Although courts construe pro se pleadings liberally, see Thomas v. Williams, 822 F.3d 378, 385 (7th Cir. 2016), a plaintiff s pro se status does not excuse him from complying with federal and local procedural rules. See McNeil v. United States, 508 U.S. 106, 113 (1993) (holding that "we have never suggested that procedural rules in ordinary civil litigation should be interpreted so as to excuse mistakes by those who proceed without counsel"); Collins v. Illinois, 554 F.3d 693, 697 (7th Cir. 2009) ("even pro se litigants must follow procedural rules")- The Court will discuss facts that Roberts has attempted to contest below, but to the extent that he did not otherwise respond to Dr. Dawalibi's statement of facts, the Court will accept Dr. Dawalibi's "uncontroverted version of the facts to the extent that it is supported by evidence in the record." Keeton v. Mornings tar, Inc., 667 F.3d 877, 880 (7th Cir. 2012). Notwithstanding any admissions, however, the Court has interpreted Roberts' filings generously consistent with his pro se status and will construe his submissions, as well as the record evidence (which includes his deposition in this case), in the light most favorable to him, to the extent that he has either pointed to evidence in the record or could properly testify himself about the matters asserted. Sistrunk v. Khan, 931 F.Supp.2d 849, 854 (N.D. 111. 2013); Fed.R.Evid. 602. With these standards in mind, the Court turns to the relevant facts.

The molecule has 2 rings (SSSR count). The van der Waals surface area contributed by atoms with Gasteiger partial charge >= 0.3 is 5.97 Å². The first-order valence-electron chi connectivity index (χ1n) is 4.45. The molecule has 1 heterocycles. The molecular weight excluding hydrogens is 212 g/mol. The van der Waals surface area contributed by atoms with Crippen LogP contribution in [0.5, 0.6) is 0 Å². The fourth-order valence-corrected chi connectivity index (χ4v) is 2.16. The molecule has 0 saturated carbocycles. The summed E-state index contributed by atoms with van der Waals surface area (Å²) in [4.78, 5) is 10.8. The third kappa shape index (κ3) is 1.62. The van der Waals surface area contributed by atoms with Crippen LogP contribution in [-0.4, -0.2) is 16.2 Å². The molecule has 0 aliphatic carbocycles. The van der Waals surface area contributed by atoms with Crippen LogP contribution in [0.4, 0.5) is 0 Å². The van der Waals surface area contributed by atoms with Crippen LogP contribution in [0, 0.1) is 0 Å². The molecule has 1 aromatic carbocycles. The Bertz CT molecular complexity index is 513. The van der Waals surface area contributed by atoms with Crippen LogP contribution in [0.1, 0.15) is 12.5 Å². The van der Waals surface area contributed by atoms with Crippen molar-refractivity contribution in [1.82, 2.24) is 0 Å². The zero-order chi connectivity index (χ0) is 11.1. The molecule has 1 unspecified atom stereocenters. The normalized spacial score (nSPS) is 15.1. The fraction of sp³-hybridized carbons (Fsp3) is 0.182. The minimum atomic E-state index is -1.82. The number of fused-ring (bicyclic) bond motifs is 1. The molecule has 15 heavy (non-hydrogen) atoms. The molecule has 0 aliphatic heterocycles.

II. BACKGROUND